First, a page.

Mr. Guarascio insisted the decision to retire was voluntary. But news of his likely departure in the wake of the scandal was first reported in Advertising Age last month (AA, Feb. 7).
Mr. Guarascio, 58, was known as much for his GQ style and expensive cigars as he was for cutting cross-divisional deals, consolidating GM's media account and reducing commissions to the carmaker's agencies.
His marketing and advertising department is being dismantled and duties shifted to John Middlebrook, 59, VP-general manager of all GM vehicle brand marketing except Saturn. Mr. Guarascio's staff will now report to Mr. Middlebrook, whose title remains the same.
Industry executives don't expect GM's ad agency lineup to change as a result of Mr. Middlebrook's ascension. GM's current roster of vehicle agencies is: Campbell-Ewald, Warren, Mich., for Chevrolet; McCann-Erickson Worldwide, Troy, for Buick; D'Arcy Masius Benton & Bowles, Troy, for Cadillac and Pontiac; Leo Burnett USA, Chicago, for Oldsmobile; Lowe Lintas & Partners, New York, for GMC; and Publicis & Hal Riney, San Francisco, for Saturn.
Although speculation about Mr. Guarascio's departure has swirled since late January, the news still rocked the media community. Mr. Guarascio dropped his retirement bombshell on 700 attendees at the March 17 Adcraft Club luncheon in Detroit.
"It was 15 years ago that I said hello to Detroit at Adcraft, so it's sort of fitting that I say goodbye to Detroit here," he said. "Someone said, `Why now?' but it's not as simple as contemplating one's mortality." Mr Guarascio, who underwent triple-bypass heart surgery Feb. 2, said he is looking forward to "the third phase of my professional life."
"It's been a hell of a run, and you never know, it may not be over," he said. He declined to reveal his future plans, but said he's considering several options. He told Ad Age he plans to stay in Detroit, although executives close to Mr. Guarascio said they expect he will move to one of the coasts.
A GM spokesman said the early retirement was "all Phil's call," and insisted he wasn't forced out. Mr. Guarascio echoed that in phone calls last week to media and agency executives.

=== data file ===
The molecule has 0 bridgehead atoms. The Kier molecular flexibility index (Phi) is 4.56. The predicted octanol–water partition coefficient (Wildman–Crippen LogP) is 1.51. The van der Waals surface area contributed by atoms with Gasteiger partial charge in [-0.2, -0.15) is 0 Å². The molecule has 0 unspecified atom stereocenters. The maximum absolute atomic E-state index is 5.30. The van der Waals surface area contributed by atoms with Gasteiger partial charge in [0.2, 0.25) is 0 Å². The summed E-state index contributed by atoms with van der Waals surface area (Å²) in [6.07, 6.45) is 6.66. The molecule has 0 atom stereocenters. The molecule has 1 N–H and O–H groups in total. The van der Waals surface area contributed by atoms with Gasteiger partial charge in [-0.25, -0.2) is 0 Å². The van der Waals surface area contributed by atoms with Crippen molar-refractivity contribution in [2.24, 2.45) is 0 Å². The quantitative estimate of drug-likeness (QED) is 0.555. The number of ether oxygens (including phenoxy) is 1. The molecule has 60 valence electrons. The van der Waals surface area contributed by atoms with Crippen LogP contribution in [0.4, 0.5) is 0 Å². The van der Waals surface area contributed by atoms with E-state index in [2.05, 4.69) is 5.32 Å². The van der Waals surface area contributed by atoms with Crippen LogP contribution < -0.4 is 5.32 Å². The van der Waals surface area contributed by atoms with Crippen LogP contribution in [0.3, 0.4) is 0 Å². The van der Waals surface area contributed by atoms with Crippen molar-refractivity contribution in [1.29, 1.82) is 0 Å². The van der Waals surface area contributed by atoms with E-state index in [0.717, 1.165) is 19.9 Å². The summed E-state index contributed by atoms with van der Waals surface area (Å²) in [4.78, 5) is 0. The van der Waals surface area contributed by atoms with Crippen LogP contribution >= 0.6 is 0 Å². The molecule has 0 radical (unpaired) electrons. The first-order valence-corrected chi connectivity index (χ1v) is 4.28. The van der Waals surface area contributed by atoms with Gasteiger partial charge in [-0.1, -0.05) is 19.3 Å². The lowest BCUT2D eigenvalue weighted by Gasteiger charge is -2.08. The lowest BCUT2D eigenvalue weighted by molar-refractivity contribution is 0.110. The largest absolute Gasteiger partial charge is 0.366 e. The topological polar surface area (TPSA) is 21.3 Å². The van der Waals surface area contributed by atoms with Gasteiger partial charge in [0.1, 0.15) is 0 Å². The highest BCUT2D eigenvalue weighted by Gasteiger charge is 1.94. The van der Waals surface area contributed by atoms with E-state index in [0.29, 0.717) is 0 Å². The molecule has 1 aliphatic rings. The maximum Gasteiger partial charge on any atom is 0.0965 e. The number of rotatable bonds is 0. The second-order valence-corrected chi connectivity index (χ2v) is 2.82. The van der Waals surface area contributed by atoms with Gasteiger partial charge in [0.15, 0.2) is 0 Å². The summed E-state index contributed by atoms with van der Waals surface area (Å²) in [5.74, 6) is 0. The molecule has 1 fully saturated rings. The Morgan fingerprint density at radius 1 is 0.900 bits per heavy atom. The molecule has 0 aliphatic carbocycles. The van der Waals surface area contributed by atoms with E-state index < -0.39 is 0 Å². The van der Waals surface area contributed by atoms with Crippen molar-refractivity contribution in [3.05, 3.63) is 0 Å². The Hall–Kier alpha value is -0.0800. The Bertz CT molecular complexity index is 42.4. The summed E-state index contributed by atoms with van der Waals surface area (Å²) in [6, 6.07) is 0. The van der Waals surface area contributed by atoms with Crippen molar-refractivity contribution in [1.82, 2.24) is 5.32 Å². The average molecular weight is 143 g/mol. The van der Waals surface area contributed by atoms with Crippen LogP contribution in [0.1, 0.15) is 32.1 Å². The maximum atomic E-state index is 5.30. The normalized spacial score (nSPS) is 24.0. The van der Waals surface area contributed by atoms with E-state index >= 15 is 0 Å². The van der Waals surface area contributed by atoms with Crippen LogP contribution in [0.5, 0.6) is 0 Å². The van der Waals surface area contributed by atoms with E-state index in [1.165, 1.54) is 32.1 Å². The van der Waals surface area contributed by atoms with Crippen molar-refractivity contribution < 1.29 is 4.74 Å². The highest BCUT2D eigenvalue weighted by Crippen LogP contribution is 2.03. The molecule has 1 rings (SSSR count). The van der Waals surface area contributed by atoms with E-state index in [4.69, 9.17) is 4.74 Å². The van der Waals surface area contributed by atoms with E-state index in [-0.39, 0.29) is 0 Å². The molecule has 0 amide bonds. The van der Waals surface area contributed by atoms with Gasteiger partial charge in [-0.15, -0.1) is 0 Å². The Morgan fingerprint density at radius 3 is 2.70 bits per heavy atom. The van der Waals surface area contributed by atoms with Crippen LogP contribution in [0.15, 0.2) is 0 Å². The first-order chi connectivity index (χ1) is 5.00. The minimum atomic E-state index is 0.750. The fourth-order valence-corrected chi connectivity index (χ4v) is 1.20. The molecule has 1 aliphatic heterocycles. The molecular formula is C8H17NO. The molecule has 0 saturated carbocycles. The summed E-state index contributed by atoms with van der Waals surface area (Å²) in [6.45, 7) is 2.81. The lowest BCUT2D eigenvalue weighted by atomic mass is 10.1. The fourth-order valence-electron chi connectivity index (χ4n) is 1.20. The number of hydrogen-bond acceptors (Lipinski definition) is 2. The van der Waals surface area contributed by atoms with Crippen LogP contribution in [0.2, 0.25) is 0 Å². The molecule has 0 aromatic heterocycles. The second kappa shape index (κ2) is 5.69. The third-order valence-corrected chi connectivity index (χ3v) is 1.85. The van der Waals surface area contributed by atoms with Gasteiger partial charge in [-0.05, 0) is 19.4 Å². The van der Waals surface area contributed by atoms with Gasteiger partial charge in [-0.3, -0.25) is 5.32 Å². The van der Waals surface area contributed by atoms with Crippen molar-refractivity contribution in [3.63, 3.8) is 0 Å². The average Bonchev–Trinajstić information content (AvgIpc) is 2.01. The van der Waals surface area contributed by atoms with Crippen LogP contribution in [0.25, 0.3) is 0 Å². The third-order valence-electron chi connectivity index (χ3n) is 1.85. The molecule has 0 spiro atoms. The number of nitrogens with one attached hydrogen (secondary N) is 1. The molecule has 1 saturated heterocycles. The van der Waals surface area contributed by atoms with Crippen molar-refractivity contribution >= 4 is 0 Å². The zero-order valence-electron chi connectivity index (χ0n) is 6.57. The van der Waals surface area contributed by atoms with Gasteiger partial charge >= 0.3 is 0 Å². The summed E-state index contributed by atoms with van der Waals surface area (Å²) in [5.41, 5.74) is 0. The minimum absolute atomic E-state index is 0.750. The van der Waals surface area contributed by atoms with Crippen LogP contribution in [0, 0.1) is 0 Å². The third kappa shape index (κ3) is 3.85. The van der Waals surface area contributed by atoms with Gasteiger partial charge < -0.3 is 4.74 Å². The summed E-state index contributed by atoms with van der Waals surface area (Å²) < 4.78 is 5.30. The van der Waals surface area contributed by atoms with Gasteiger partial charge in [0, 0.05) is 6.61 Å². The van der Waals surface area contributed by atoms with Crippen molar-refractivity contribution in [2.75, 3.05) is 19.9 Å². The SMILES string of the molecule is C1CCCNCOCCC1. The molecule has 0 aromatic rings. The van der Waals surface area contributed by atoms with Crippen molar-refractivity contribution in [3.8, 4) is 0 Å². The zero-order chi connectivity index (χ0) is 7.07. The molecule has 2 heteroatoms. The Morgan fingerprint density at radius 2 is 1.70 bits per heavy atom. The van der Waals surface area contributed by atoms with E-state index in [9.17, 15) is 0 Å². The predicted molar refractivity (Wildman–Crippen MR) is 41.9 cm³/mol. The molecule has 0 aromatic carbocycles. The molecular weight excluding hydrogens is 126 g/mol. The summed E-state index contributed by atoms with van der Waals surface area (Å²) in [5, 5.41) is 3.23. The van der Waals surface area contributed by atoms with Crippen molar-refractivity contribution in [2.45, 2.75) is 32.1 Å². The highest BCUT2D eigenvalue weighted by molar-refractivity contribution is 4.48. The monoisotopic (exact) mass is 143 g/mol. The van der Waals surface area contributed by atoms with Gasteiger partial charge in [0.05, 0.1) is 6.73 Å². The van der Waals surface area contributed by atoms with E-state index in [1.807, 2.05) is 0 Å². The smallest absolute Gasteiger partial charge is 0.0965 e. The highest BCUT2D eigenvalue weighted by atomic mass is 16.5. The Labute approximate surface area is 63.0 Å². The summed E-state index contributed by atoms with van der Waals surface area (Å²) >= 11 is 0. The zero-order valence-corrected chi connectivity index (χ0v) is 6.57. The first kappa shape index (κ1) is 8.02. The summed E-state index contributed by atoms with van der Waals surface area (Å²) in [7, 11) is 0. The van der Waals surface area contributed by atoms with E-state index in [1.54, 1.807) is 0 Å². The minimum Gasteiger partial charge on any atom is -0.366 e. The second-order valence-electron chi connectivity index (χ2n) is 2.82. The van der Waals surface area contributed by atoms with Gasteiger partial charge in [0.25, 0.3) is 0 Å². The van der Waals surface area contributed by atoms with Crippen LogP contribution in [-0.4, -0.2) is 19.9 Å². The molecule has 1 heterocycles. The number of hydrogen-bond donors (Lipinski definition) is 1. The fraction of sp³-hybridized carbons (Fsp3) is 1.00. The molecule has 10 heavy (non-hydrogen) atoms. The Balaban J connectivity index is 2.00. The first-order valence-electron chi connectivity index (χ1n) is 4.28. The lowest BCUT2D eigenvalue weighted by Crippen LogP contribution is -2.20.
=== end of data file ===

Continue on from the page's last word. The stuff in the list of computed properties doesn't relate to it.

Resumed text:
But executives close to GM, who asked not to be named, said pressure was exerted by Vice Chairman Harry Pearce, a straight-shooting, North Dakota native and attorney. Mr. Pearce was said to be alarmed by the negative publicity generated by GM's former Olympic general director, Dean Rotondo, who pleaded guilty to four counts of fraud over $100 in a non-GM matter in 1997. Mr. Rotondo, who Mr. Guarascio promoted twice in one year, left GM abruptly in fall 1999, sparking the department audit.
Word of Mr. Guarascio's retirement moved swiftly beyond Detroit to media enclaves on both coasts.
"Phil Guarascio truly changed the way American magazines think about dealing with Detroit. He is a pioneer in every sense of the word," said Steven Florio, president-CEO of Conde Nast Publications, who in 1995 negotiated with Mr. Guarascio the end to a five-year GM ban on placing ads in Conde Nast titles. "I'm sure whatever he goes on to do he will bring his wit, his intellect and his ground-breaking spirit to it."
SAVED MILLIONS OF DOLLARS
Dave Long, president of media sales and marketing at Time Inc., also heaped praise on Mr. Guarascio: "I have a lot of respect for Phil and what he did for GM. People forget how decentralized it was before he got there. We used to have separate contracts with Chevy and Pontiac. He brought all those divisions together and centralized media buying. He saved them hundreds of millions of dollars."
Mike Mandelker, exec VP-network sales at UPN, said, "This was a guy who understood that advertising is an investment not an expenditure. . . . He is probably one of the most creative dealmakers I've done business with."
Mr. Guarascio was in high spirits at last week's luncheon, his first public appearance since the surgery. "I was going to come as an Italian leprechaun," he said to open the St. Patrick's Day speech, "but Armani doesn't make green suits." With a glass of red wine in hand, he quipped that his doctor told him two glasses daily were good for his heart, so he figured four would be better. He also said he wasn't giving up cigars.
Contributing: Ann Marie Kerwin, Wayne Friedman